Encyclopedia of Scientific Dating Methods

2015 Edition
| Editors: W. Jack Rink, Jeroen W. Thompson

Accelerator Mass Spectrometry

  • A. J. Timothy JullEmail author
  • George S. Burr
Reference work entry
DOI: https://doi.org/10.1007/978-94-007-6304-3_102


Accelerator dating; AMS; Atom counting


Accelerator mass spectrometry is a technique that combines a particle accelerator with a mass spectrometer in order to measure very low levels (10−16) of cosmogenic and anthropogenic radionuclides employed for dating purposes.


Accelerator mass spectrometry (AMS) is widely used to measure rare isotope ratios of cosmogenic and anthropogenic nuclides. Cosmogenic isotopes are produced through the interaction of cosmic rays with atmospheric molecules, rocks at the earth’s surface (Dunai, 2010) and in extraterrestrial settings. AMS is the analytical tool of choice for a range of isotopes used for dating purposes, especially radiocarbon dating and surface exposure dating. Table 1 lists a number of these isotopes, hereafter referred to as AMS isotopes. These can potentially be used to date samples from years to tens of millions of years old. The chief advantage of AMS over standard mass spectrometry is that it eliminates...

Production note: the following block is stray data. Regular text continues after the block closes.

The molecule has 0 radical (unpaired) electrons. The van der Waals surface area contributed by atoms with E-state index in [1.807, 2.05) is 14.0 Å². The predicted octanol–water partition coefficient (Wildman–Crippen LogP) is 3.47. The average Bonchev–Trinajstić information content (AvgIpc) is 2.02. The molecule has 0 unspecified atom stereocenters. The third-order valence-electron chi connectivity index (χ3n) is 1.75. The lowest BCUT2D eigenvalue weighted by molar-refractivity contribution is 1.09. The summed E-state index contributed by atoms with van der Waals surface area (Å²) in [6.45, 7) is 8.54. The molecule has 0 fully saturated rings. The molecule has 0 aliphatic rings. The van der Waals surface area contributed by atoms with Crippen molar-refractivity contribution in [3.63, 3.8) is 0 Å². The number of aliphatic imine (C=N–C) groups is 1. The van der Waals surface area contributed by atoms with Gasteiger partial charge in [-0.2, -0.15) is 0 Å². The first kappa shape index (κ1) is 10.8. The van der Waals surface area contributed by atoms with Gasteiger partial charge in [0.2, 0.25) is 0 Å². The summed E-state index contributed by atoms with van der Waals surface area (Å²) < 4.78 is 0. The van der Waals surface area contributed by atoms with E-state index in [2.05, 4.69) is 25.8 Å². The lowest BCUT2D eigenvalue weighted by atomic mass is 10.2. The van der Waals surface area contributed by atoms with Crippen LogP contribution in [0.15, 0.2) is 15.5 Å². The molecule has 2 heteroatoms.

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© Springer Science+Business Media Dordrecht 2015

Authors and Affiliations

  1. 1.NSF-Arizona AMS Laboratory, Physics BuildingUniversity of ArizonaTucsonUSA
  2. 2.NSF Arizona Accelerator Mass Spectrometry LaboratoryDepartment of Geosciences and Physics, University of ArizonaTucsonUSA
  3. 3.Department of GeosciencesNational Taiwan UniversityTaipeiTaiwan